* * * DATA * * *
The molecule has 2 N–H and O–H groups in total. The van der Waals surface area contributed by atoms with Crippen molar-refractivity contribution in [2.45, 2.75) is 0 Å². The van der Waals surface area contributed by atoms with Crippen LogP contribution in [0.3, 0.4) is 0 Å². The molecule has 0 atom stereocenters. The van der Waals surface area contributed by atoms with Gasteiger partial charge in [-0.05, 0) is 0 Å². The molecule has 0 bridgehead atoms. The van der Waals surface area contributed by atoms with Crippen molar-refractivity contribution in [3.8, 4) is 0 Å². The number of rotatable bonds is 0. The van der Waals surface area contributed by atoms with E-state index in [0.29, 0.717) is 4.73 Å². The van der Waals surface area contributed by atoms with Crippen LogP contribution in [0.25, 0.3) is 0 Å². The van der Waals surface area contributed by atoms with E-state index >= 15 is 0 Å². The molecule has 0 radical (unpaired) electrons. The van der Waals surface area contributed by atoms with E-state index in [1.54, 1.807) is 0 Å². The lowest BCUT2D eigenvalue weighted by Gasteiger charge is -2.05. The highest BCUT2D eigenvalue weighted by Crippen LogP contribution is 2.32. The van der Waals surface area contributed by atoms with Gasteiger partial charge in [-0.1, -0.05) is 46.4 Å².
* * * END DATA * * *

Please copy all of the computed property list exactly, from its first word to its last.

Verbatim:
The molecule has 2 N–H and O–H groups in total. The van der Waals surface area contributed by atoms with Crippen molar-refractivity contribution in [2.45, 2.75) is 0 Å². The van der Waals surface area contributed by atoms with Crippen LogP contribution in [0.3, 0.4) is 0 Å². The molecule has 0 atom stereocenters. The van der Waals surface area contributed by atoms with Gasteiger partial charge in [-0.05, 0) is 0 Å². The molecule has 0 bridgehead atoms. The van der Waals surface area contributed by atoms with Crippen molar-refractivity contribution in [3.8, 4) is 0 Å². The number of rotatable bonds is 0. The van der Waals surface area contributed by atoms with E-state index in [0.29, 0.717) is 4.73 Å². The van der Waals surface area contributed by atoms with Crippen LogP contribution in [0.25, 0.3) is 0 Å². The van der Waals surface area contributed by atoms with E-state index >= 15 is 0 Å². The molecule has 0 radical (unpaired) electrons. The van der Waals surface area contributed by atoms with E-state index in [1.54, 1.807) is 0 Å². The lowest BCUT2D eigenvalue weighted by Gasteiger charge is -2.05. The highest BCUT2D eigenvalue weighted by Crippen LogP contribution is 2.32. The van der Waals surface area contributed by atoms with Gasteiger partial charge in [-0.1, -0.05) is 46.4 Å².